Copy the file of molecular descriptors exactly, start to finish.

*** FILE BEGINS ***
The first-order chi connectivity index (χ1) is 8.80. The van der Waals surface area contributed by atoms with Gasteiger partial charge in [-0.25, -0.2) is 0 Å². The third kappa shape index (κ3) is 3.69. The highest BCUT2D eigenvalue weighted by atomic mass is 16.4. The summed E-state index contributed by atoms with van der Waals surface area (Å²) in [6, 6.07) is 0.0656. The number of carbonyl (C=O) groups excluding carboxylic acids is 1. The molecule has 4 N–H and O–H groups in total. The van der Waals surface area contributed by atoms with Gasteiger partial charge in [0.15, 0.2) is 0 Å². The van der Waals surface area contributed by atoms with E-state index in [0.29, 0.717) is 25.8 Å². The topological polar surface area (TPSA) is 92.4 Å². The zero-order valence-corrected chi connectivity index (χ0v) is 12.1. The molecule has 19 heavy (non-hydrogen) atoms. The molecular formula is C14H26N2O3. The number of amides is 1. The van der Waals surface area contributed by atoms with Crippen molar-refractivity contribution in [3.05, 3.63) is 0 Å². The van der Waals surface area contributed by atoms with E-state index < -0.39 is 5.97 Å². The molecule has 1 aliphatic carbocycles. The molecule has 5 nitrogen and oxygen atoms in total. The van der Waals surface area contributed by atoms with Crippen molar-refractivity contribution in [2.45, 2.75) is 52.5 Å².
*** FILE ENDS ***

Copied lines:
The first-order chi connectivity index (χ1) is 8.80. The van der Waals surface area contributed by atoms with Gasteiger partial charge in [-0.25, -0.2) is 0 Å². The third kappa shape index (κ3) is 3.69. The highest BCUT2D eigenvalue weighted by atomic mass is 16.4. The summed E-state index contributed by atoms with van der Waals surface area (Å²) in [6, 6.07) is 0.0656. The number of carbonyl (C=O) groups excluding carboxylic acids is 1. The molecule has 4 N–H and O–H groups in total. The van der Waals surface area contributed by atoms with Gasteiger partial charge in [0.15, 0.2) is 0 Å². The van der Waals surface area contributed by atoms with E-state index in [0.29, 0.717) is 25.8 Å². The topological polar surface area (TPSA) is 92.4 Å². The zero-order valence-corrected chi connectivity index (χ0v) is 12.1. The molecule has 19 heavy (non-hydrogen) atoms. The molecular formula is C14H26N2O3. The number of amides is 1. The van der Waals surface area contributed by atoms with Crippen molar-refractivity contribution in [3.05, 3.63) is 0 Å². The van der Waals surface area contributed by atoms with E-state index < -0.39 is 5.97 Å². The molecule has 1 aliphatic carbocycles. The molecule has 5 nitrogen and oxygen atoms in total. The van der Waals surface area contributed by atoms with Crippen molar-refractivity contribution in [2.45, 2.75) is 52.5 Å².